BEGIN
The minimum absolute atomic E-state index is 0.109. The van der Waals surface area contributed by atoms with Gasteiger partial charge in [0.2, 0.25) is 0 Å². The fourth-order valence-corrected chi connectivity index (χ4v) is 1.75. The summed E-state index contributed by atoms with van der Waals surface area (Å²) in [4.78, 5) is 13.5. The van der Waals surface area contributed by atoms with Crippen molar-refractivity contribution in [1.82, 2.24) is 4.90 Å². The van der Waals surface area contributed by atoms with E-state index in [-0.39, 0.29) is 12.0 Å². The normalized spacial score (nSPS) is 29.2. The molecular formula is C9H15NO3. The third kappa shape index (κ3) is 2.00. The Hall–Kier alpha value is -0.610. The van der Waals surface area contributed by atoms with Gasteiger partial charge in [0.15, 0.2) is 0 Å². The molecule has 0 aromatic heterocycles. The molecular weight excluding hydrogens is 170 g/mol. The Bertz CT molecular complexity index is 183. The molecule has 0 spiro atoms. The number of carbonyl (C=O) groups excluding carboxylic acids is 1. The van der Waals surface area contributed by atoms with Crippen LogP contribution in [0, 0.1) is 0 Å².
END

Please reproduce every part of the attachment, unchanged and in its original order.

The minimum absolute atomic E-state index is 0.109. The van der Waals surface area contributed by atoms with Gasteiger partial charge in [0.2, 0.25) is 0 Å². The fourth-order valence-corrected chi connectivity index (χ4v) is 1.75. The summed E-state index contributed by atoms with van der Waals surface area (Å²) in [4.78, 5) is 13.5. The van der Waals surface area contributed by atoms with Crippen molar-refractivity contribution in [1.82, 2.24) is 4.90 Å². The van der Waals surface area contributed by atoms with E-state index in [-0.39, 0.29) is 12.0 Å². The normalized spacial score (nSPS) is 29.2. The molecular formula is C9H15NO3. The third kappa shape index (κ3) is 2.00. The Hall–Kier alpha value is -0.610. The van der Waals surface area contributed by atoms with Gasteiger partial charge in [0.15, 0.2) is 0 Å². The molecule has 0 aromatic heterocycles. The molecular weight excluding hydrogens is 170 g/mol. The Bertz CT molecular complexity index is 183. The molecule has 0 spiro atoms. The number of carbonyl (C=O) groups excluding carboxylic acids is 1. The van der Waals surface area contributed by atoms with Crippen LogP contribution in [0, 0.1) is 0 Å².